The whole thing seemed a little unreal. After all, Jillian said, she’s just a one-woman shop. But now, she’s a one-woman shop that’s about to release her fourth collection of wedding dresses and start in on designs for her fifth.

It’s been quite the adventure, for both Jillian and her family. The whole work-life-balance thing is hard, she admitted, but she does her best. She tries to be present when she’s at home and keep work in her studio, but the reality is that’s not the way it always works out.

There are deadlines, missed birthdays and last minute trips that need to be made, but that’s part of running a small business. Her name might be the one associated with Jillian Fellers Bridal, but she has lots of people cheering her on behind the scenes, namely her husband and her two sons.

Jillian’s story is a lot like her dress designing process – it’s ever-changing. The early sketches and inspirations evolve with each step and most of the time the end product looks nothing like Jillian had intended – it’s even better.

Joe Horacek


When Joe Horacek sees someone wearing one of his hand-printed shirts he oftentimes just smiles and nods. If the opportunity presents itself he might ask about the shirt to see what the wearer says, but he’s not fishing for a certain response.

He’d rather lay low, make his art and share it with others, that’s really what his story is about –  sharing art.

The soulful melody of Louis Armstrong plays in the background of the little house turned print shop. Tucked between a few other local storefronts on the corner of 33rd and A streets, Little Mountain Print Shoppe is Joe’s own little cabin on the mountain. It’s where his sketches and designs make their debut in the form of shirts and sweatshirts.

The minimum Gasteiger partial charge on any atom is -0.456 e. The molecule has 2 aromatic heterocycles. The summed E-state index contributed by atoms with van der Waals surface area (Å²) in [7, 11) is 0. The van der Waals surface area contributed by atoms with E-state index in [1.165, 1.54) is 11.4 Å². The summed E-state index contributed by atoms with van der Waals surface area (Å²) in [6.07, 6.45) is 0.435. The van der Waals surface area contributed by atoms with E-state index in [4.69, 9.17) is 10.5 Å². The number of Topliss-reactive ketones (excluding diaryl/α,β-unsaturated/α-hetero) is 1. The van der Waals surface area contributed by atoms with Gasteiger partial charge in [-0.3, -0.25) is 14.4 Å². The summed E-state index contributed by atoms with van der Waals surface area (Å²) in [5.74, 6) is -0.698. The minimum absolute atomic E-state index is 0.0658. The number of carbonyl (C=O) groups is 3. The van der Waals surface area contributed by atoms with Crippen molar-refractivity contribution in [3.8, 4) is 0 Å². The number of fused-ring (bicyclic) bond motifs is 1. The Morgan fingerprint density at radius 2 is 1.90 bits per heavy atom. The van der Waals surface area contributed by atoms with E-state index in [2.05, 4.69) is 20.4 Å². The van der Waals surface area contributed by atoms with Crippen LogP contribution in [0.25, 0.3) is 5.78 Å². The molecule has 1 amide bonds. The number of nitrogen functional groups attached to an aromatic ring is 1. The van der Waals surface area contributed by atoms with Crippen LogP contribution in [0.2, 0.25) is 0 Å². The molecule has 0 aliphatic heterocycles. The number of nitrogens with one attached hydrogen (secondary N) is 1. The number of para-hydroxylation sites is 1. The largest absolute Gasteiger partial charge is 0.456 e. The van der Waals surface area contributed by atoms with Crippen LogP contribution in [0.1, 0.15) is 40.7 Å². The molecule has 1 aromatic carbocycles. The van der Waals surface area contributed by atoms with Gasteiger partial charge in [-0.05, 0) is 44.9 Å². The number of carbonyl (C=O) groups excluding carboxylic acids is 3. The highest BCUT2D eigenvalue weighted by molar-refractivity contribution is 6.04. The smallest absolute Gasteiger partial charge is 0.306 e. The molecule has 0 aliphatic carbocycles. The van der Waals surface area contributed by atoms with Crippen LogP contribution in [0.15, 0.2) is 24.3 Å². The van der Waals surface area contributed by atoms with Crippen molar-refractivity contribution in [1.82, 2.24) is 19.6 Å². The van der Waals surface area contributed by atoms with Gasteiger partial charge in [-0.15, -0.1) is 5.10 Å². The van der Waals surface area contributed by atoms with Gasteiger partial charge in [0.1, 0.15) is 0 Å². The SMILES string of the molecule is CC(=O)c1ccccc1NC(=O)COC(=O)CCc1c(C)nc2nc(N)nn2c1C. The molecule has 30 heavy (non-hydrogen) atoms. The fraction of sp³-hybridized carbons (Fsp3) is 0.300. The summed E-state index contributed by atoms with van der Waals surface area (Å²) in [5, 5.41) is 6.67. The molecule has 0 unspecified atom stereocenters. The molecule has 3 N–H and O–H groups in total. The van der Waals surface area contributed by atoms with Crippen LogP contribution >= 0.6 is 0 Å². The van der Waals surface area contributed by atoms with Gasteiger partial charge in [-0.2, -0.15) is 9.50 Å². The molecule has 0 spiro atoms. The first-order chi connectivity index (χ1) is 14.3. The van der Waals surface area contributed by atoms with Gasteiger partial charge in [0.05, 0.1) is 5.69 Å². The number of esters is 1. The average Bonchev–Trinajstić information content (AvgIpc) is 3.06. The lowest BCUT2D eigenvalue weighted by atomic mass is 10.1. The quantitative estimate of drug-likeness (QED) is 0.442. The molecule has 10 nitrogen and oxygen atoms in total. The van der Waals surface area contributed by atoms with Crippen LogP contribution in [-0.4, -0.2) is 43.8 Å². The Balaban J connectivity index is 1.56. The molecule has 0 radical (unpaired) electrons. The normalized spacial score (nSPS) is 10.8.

Joe is humble and soft-spoken about his shop. One day he’s printing shirts for Sanborn Canoe Company in Minnesota, the next he’s working on a custom local order or doing the bills, but in some ways screen printing is just a front.

For Joe, having a shop allows him to continue to create and design while having a tangible way to see his art come to life.

He opened Little Mountain back in 2011 after working at a screen printing shop in Iowa where he sat behind a desk every day. It exhausted him without ever tapping into his artistic roots, so he knew Little Mountain had to be different.

After buying his first screen printing press there was a lot of trial-and-error work. It was often one step forward and two-steps back during that first year, but it’s how he honed his craft. Joe said he also spent a lot of time learning and researching the best materials for making his screens and ink. Even the angle, speed and pressure he applies to his squeegee is an intentional part of his printing.

But all of those pieces circle back to Joe’s desire to simply create art that matters. He draws inspiration from nature, viewing it as one big garden from which he can create. He loves mountains, because they’re part of nature, but also part of his name.

In Czech, Horacek translates to ‘little mountain’ and Joe said when he learned that he knew it needed to be the name for his shop. It’s his way of paying homage to his family roots – his artistic father who helped him build the racks where his shirts are displayed, his accountant mother who taught him the finer points of QuickBooks and his brother and sister who support his business by simply wearing his designs.

Little Mountain is bigger than just Joe. It’s bigger than screen printing, and that’s the way Joe wants to keep it.